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Lifewire / Nick Jaynes
Fingerprint reader works nicely
Premium design, given the price point
Rich color display
Slim and lightweight body
5 to 6 hours of usable battery life
Can’t open with one hand
The Dell Inspiron 7370 laptop was clearly designed to compete with the likes of the first-generation Apple MacBook Air. Despite its age, the Dell is still a very pleasing machine, especially considering its price tag.
When the Dell Inspiron 7370 launched in 2017, it was ahead of the pack in terms of processing power, size, weight, and overall design. Things have changed in the last two years, however. That doesn’t mean the 7370 isn’t still a strong contender. I spent more than 40 hours testing the Dell Inspiron 7370 to see if it holds up in the 2019 laptop market.
When the laptop was released in 2017, it was competing with—among others—the likes of the MacBook Air. The keyboard of the Inspiron 7370 laptop mimics the spacing and layout of the first-generation MacBook Air, and the platinum body is also cribbed from Apple. This wasn’t a bad choice at the time, as the Air was one of the premium choices in the lightweight laptop segment.
Fast forward to today, however, and that design looks dated. The MacBook Air—along with everything else—has moved away from that design and onto darker color schemes and broader keys. That said, the Inspiron 7370's design is a good one. It has a big touch pad, a wide screen with small bezels, and a thin but sturdy body. I enjoyed the look of the 13.3-inch screen, and I applaud Dell for including so many ports.
Unlike newer Dell models, which come in nicely designed and carefully crafted boxes, the Inspiron 7370 comes in a cheap box full of cheap packing materials. It’s a veritable sea of plastic bags and cardboard. Yank the Inspiron 7370 out of all the stuff, plug it in, turn it on, and you quickly forget about the bargain-basement packaging.
It’s built for more casual users, focusing instead on surfing, video streaming, and word processing.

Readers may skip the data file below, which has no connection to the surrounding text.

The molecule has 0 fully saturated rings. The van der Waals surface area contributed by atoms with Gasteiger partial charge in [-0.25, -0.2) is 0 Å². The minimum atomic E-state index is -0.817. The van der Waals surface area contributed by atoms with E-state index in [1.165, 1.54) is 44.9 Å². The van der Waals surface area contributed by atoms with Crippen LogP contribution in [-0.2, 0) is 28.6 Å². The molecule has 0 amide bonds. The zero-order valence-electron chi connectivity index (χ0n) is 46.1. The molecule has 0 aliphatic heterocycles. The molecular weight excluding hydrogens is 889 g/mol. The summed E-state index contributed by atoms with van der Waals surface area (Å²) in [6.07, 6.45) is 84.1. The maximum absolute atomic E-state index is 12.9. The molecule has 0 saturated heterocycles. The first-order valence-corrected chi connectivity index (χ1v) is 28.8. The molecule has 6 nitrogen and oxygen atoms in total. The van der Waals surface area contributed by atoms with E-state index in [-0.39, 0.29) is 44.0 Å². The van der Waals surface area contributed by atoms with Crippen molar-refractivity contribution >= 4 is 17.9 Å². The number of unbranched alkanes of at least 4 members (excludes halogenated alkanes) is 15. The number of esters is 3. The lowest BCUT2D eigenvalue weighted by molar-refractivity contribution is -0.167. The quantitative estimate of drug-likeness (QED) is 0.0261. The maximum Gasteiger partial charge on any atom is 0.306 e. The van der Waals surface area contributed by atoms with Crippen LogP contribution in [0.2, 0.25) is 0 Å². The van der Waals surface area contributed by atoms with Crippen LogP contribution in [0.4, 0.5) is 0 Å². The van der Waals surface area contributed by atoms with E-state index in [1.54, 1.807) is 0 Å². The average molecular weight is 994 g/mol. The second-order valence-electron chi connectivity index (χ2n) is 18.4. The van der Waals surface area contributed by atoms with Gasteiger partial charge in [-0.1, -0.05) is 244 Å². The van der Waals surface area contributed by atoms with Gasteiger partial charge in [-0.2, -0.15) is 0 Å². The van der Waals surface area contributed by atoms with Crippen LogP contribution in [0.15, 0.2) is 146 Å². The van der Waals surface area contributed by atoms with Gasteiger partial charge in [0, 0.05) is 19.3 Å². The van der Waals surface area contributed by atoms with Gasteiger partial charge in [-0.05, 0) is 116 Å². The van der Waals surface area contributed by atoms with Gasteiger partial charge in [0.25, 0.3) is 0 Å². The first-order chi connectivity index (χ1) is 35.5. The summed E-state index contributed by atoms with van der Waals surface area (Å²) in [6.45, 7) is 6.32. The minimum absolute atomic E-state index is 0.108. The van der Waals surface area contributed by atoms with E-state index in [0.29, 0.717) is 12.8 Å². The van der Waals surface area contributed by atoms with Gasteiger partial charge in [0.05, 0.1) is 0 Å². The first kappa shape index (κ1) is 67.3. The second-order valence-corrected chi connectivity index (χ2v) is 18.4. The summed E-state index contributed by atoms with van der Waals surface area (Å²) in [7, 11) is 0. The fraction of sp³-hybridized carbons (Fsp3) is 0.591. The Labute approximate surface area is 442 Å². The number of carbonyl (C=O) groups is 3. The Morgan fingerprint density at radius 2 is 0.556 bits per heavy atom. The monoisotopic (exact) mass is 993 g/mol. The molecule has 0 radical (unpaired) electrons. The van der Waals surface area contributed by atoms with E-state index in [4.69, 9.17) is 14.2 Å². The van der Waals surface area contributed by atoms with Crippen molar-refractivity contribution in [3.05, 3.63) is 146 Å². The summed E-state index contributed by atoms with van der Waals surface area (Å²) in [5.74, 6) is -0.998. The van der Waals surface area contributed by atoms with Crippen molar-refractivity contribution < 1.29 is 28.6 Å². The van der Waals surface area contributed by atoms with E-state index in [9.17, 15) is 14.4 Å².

A virtual assistant verbally walks you through the setup process, which is dispatched in a matter of minutes ... assuming you've got speedy Wi-Fi. If you don’t, it's a slower process. Thankfully, the Inspiron 7370 setup process lets you skip most screens and options, like setting up a Microsoft account for example, if you’re not ready. Within five to seven minutes of cracking open the Inspiron 7370 (with two hands, mind you—the Dell hinges are notoriously stiff), I was surfing the web.
Not so long ago, I preferred reflective displays. Then the industry upped its game and produced displays that didn’t reflect heavily but produced vivid and rich images. In the process, my opinion of reflective screens also flipped: I now saw them as low rent and tacky. I expected to feel the same about the Dell Inspiron 7370’s reflective screen.
Certainly, in the wrong light or at odd angles, I saw more of myself reflected in the display than I did the desktop image, which is annoying. Outside of those lighting environments, I really enjoyed the crispness of the 13.3-inch display’s image. The reflective nature allows images to look really sharp, which is nice given the laptop’s meager price tag.
With a reflective screen also comes pronounced fingerprints. If you’re going to be putting this computer in front of a child often, be sure you’re ready to clean it often.
In accordance with Lifewire testing standards, I ran a PCMark test on the Inspiron 7370 laptop. Overall, it scored 4,107. The highest result was for essentials, for which the Dell scored an 8,472. Productivity is where it had a moderate score of 3,317. It fared worst of all at Digital Content Creation, receiving a score of 2,019. The PCMark results highlight the fact that users who ask of it more than web conferencing and browsing may be disappointed by its overall performance.